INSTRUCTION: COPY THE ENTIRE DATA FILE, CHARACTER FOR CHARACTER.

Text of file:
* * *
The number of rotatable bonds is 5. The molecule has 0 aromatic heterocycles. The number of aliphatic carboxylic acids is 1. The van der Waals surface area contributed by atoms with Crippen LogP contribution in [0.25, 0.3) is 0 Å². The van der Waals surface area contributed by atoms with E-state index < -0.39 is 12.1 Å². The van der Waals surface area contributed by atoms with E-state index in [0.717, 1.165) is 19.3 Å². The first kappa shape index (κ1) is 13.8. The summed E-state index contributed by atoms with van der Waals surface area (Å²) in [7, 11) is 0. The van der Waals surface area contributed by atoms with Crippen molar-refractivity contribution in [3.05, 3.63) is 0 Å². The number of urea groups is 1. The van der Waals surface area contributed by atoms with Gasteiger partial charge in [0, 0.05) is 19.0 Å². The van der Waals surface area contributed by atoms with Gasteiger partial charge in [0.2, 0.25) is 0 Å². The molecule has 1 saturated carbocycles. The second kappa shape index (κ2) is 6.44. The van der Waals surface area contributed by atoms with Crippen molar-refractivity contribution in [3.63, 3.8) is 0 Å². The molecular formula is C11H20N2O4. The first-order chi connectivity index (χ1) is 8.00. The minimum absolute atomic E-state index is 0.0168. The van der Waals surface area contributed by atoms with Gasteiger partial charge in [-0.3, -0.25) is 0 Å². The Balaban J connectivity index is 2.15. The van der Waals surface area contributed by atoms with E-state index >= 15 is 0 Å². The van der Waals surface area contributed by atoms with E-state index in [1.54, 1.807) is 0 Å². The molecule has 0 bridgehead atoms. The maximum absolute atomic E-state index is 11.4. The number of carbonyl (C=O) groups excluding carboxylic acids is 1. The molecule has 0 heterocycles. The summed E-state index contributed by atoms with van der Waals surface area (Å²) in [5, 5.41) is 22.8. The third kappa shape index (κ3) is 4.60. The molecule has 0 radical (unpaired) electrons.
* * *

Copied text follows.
The number of rotatable bonds is 5. The molecule has 0 aromatic heterocycles. The number of aliphatic carboxylic acids is 1. The van der Waals surface area contributed by atoms with Crippen LogP contribution in [0.25, 0.3) is 0 Å². The van der Waals surface area contributed by atoms with E-state index < -0.39 is 12.1 Å². The van der Waals surface area contributed by atoms with E-state index in [0.717, 1.165) is 19.3 Å². The first kappa shape index (κ1) is 13.8. The summed E-state index contributed by atoms with van der Waals surface area (Å²) in [7, 11) is 0. The van der Waals surface area contributed by atoms with Crippen molar-refractivity contribution in [3.05, 3.63) is 0 Å². The number of urea groups is 1. The van der Waals surface area contributed by atoms with Gasteiger partial charge in [0, 0.05) is 19.0 Å². The van der Waals surface area contributed by atoms with Gasteiger partial charge in [0.2, 0.25) is 0 Å². The molecule has 1 saturated carbocycles. The second kappa shape index (κ2) is 6.44. The van der Waals surface area contributed by atoms with Crippen molar-refractivity contribution in [3.63, 3.8) is 0 Å². The molecular formula is C11H20N2O4. The first-order chi connectivity index (χ1) is 8.00. The minimum absolute atomic E-state index is 0.0168. The van der Waals surface area contributed by atoms with Gasteiger partial charge in [-0.3, -0.25) is 0 Å². The Balaban J connectivity index is 2.15. The van der Waals surface area contributed by atoms with E-state index >= 15 is 0 Å². The van der Waals surface area contributed by atoms with E-state index in [1.54, 1.807) is 0 Å². The molecule has 0 bridgehead atoms. The maximum absolute atomic E-state index is 11.4. The number of carbonyl (C=O) groups excluding carboxylic acids is 1. The molecule has 0 heterocycles. The summed E-state index contributed by atoms with van der Waals surface area (Å²) in [5, 5.41) is 22.8. The third kappa shape index (κ3) is 4.60. The molecule has 0 radical (unpaired) electrons.